Summit Impact

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Amazing Speakers

Black Girls Lead

Black Girls Lead is designed to empower Black girls and femmes ages 14-19 across the state to explore their leadership and build community-based movements. Originally created as a Youth Advisory Board, Black Girls Lead is now a one-day summit that hosts a series of interactive workshops, intentional networking opportunities and world class speakers. Participants leave understanding how they can utilize their identity to spearhead political engagement and identify the needs of their community.

Our inaugural summit was hosted in February of 2023.

Convening for Black Women Executive Directors

I Be Black Girl celebrates and uplifts the beauty and strength of Black women, femmes, and girls. Through our efforts, we aim to dismantle and reimagine systems that perpetuate harm and fail to center us, all while cultivating spaces of joy and abundance. In 2023, we launched a quarterly convening specifically for Black Women who hold Executive Director positions. This initiative provides a platform for networking, addressing challenges within our roles and organizations, and fostering an environment where we can authentically express ourselves.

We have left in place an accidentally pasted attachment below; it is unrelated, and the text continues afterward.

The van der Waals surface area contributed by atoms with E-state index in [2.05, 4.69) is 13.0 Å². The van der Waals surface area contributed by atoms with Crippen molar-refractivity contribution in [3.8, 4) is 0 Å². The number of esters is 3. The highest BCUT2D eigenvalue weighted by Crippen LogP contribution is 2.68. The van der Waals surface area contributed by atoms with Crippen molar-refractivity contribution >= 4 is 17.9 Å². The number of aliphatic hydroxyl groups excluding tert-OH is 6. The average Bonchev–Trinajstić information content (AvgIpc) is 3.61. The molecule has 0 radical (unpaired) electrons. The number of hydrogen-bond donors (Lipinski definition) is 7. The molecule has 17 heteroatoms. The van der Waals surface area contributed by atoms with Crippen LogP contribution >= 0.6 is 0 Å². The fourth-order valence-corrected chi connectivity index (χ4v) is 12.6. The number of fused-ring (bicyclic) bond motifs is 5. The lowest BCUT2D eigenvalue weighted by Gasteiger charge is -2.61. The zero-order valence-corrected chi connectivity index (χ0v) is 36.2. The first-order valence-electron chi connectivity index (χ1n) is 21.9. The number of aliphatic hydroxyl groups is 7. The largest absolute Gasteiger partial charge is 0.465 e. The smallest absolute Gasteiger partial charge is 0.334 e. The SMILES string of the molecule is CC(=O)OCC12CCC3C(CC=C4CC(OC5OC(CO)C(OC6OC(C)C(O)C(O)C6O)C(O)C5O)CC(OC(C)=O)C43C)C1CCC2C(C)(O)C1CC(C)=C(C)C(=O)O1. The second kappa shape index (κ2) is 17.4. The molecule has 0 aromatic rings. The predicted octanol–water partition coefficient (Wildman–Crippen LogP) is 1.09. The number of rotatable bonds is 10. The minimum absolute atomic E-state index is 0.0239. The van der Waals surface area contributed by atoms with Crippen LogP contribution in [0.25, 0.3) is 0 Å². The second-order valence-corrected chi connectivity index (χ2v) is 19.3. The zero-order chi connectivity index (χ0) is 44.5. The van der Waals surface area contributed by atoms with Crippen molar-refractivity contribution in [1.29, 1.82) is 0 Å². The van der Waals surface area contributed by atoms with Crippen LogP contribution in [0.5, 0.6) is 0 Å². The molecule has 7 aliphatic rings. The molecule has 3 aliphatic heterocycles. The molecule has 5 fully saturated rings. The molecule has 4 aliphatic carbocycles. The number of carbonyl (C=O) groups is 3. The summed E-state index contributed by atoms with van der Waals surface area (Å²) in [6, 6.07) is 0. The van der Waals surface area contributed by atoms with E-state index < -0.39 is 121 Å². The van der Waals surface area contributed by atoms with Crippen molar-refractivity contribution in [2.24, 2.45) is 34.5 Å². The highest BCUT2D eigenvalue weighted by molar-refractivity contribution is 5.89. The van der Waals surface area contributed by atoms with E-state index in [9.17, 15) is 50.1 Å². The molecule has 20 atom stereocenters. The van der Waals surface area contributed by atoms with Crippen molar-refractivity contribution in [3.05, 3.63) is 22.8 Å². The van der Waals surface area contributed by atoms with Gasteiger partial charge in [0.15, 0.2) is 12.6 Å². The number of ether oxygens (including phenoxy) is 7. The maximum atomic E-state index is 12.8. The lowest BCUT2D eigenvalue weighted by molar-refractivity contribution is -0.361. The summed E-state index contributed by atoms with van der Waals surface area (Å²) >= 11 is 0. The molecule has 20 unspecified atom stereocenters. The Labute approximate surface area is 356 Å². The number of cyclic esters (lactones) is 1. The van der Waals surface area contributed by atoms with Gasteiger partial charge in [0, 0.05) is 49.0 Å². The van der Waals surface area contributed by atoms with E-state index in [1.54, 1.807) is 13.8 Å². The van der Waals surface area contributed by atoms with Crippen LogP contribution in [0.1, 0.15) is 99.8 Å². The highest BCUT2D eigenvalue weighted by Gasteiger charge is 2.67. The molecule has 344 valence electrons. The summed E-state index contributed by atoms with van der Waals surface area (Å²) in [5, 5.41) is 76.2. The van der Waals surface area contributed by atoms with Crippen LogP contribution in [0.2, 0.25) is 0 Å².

Despite progress, Black Women continue to be vastly underrepresented, comprising only 4% of C-suite executives, a statistic that has remained stagnant for several years. Moreover, Black women encounter workplace discrimination and microaggressions, leading to heightened stress and burnout. Our group convenes several times annually and will host a rejuvenating retreat in 2024 to nurture and uplift the experiences of Black women in leadership positions.

As we reflect on the past year’s achievements, we recognize that our work is far from over. Together with our community, we continue to forge ahead, emboldened by the collective power of our movement and the promise of a more just and equitable future for Black women, femmes and girls.

We cannot continue to do this work without community support. 

Invest in I Be Black Girl today!